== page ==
• The Point Reyes Beach as viewed from the Point Reyes Headlands

    Point Reyes

    National Seashore California

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  • 2014 Harbor Seal Pupping Season Closures

    From March 1 through June 30, the park implements closures of certain Tomales Bay beaches and Drakes Estero to water-based recreation to protect harbor seals during the pupping season. Please avoid disturbing seals to ensure a successful pupping season. More »

  • 2014 Winter Shuttle Bus Operations Have Ended

    March 30, 2014, was the last day for the 2014 Winter Shuttle Bus System. Sir Francis Drake Blvd. is open daily from now through late December 2014. More »

  • Operational Changes Took Effect on May 1, 2013

    The Lighthouse Visitor Center is now only open Fridays through Mondays; closed Tuesdays through Thursdays, including Thanksgiving. The Kenneth C. Patrick Visitor Center is open on weekends and holidays when shuttles are operating. More »

Reptiles

Nature and Science

California red-sided gartersnake (Thamnophis sirtalis infernalis)

Today there are 6,800 reptile species on earth; the major groups are alligators/crocodiles, turtles, lizards, and snakes. All reptiles are cold-blooded, and have bodies covered in dry, horny scales. Some reptiles lay eggs; others give birth to live young. Reptiles are distinguished from amphibians by the presence of scales.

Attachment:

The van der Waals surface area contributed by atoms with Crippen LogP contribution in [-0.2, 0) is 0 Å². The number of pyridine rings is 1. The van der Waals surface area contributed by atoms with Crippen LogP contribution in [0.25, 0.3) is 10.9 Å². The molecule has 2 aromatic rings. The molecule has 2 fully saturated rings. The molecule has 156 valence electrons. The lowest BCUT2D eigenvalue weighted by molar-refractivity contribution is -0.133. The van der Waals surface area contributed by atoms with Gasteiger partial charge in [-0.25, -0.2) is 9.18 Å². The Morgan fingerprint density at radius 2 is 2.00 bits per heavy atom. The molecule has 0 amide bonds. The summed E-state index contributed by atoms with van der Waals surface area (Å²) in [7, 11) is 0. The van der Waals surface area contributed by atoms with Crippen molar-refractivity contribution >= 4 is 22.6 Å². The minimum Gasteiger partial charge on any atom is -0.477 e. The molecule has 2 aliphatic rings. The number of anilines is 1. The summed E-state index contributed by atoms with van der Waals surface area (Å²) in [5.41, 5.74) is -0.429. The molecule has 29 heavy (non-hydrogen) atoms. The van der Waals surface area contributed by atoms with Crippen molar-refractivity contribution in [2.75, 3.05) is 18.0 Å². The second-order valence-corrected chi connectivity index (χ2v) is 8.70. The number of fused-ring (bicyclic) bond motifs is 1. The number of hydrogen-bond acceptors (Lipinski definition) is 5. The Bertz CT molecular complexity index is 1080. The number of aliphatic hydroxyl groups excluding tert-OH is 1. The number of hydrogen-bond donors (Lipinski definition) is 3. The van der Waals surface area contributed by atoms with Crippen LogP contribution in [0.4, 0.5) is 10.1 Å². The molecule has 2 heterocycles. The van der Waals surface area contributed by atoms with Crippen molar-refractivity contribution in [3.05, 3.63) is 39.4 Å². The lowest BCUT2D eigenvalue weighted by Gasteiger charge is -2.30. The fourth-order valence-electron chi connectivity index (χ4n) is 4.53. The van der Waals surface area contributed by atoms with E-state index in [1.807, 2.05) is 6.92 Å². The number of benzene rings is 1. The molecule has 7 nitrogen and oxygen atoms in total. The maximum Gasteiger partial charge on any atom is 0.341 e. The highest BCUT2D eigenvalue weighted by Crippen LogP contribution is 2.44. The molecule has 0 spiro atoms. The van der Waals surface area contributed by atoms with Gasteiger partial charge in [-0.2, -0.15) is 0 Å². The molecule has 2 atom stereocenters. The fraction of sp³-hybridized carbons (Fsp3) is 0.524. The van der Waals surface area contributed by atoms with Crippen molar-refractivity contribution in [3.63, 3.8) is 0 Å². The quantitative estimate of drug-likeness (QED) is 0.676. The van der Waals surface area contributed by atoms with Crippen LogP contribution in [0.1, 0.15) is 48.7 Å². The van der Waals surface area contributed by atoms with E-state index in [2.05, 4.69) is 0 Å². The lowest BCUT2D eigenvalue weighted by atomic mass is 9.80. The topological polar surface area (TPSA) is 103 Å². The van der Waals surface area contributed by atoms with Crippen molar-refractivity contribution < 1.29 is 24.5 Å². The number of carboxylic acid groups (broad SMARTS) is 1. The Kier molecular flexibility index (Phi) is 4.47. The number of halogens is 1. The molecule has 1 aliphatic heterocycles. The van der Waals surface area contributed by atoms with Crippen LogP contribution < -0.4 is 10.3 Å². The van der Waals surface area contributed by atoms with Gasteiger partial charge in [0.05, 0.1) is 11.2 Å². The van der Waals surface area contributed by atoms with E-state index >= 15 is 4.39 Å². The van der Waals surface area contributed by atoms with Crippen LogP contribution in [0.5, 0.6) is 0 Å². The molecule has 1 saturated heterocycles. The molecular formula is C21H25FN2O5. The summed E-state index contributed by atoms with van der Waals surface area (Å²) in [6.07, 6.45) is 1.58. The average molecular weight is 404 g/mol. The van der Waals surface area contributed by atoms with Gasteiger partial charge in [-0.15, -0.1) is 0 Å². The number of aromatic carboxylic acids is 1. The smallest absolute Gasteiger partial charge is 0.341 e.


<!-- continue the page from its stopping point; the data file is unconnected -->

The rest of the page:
The 14 species of reptiles found at Point Reyes National Seashore are found in a wide variety of habitats. Turtles utilize habitats such as freshwater ponds, streams, drainage ditches, marshes, stock ponds and the open ocean. Lizards occur in almost every habitat except the dampest innermost forest and the tidal salt marsh. Snakes prefer warm and dry environments, therefore the humid environment at Point Reyes limits the population sizes of several species.



View Reptiles of Point Reyes National Seashore species list (15 KB PDF, Adobe® Acrobat Reader® required).



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Did You Know?

Elephant seals at the main colony at Point Reyes

Northern elephant seals (Mirounga angustirostris) began breeding at Point Reyes in 1981 after being absent for over 150 years. The population breeds at terrestrial haul out sites at Point Reyes Headland, one of only eleven mainland breeding areas for northern elephant seals in the world. More...